Trafika Europe 13 - Russian Ballet

Igor Sakhnovsky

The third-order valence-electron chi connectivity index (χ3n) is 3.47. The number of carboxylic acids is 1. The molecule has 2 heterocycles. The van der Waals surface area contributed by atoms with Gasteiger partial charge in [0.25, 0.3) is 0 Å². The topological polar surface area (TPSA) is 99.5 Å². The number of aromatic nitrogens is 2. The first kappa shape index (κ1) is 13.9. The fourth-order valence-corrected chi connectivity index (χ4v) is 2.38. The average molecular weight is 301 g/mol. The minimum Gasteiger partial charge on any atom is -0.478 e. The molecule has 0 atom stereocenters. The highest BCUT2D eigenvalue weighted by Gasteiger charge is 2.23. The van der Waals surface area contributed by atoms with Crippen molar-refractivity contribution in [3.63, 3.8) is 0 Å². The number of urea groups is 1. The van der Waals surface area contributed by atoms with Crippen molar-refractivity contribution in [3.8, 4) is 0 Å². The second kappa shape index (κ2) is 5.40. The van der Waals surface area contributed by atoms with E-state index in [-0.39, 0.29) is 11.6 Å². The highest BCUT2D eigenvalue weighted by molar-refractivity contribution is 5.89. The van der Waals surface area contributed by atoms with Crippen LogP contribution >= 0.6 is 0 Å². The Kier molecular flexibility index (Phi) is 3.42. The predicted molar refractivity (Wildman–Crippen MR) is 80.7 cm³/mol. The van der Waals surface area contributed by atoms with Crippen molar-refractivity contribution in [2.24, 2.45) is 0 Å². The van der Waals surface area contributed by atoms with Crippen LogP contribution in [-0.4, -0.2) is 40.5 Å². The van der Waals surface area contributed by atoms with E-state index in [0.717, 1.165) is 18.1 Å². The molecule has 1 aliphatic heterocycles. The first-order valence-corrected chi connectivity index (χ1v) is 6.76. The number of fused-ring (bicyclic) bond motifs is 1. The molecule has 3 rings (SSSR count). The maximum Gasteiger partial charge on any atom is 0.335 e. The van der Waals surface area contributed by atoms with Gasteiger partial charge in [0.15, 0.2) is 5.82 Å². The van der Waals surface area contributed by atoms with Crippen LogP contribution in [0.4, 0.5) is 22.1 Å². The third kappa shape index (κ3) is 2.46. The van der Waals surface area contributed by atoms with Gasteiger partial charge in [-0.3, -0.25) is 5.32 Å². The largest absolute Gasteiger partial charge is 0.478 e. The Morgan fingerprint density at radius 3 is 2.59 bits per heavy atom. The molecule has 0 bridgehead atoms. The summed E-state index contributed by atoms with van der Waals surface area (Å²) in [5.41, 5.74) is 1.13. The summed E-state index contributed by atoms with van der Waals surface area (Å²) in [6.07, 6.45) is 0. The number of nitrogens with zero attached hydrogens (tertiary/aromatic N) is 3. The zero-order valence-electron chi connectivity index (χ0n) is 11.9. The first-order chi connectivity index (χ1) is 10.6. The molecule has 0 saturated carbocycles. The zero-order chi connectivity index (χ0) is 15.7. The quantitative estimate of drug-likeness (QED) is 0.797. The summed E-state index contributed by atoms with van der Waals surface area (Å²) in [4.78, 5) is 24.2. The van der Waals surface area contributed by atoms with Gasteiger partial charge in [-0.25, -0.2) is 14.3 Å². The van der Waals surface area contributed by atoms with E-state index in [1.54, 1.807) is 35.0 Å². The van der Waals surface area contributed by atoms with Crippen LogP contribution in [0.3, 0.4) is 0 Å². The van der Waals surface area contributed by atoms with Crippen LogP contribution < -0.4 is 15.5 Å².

In another two minutes, the boy was standing on the stair landing of the building opposite and, through the glazed window glass, until his eyes hurt, tried to make out what was happening in D.’s apartment. He not so much saw but guessed at the presence of two or a few shadows, their blurry comings and goings, the distortions of the partially blocked light. The wayward dog wanted to play with him, and when the boy, slamming the door shut, ran out into the yard, the Airedale raced after him, barking – so that anyone looking askance would have thought that the boy was running to escape and the dog was a menace. The driver of a Lada hatchback, a working-class man with a tired face, offered to drive him home and back for 40 rubles. They drove unbearably slow. And then the key, turning in the door, seemed to belong to someone else. The mother wasn’t home. It ’s better that way: no one to ask him where he was going with those unwieldy binoculars, where he’s cal l ing, having dialed the number a second time. “ The number is unavai lable,” the mechanical woman informed him, and this too seemed to contain an i l l omen. By now, the Airedale terrier met him as though he was a member of the fami ly. The l ights were on in the windows. The boy returned to his observation point. He was shaking feverishly. His eyelashes spread over the violet surface l ike an overgrown, thorny hand fan – a momentary occlusion of


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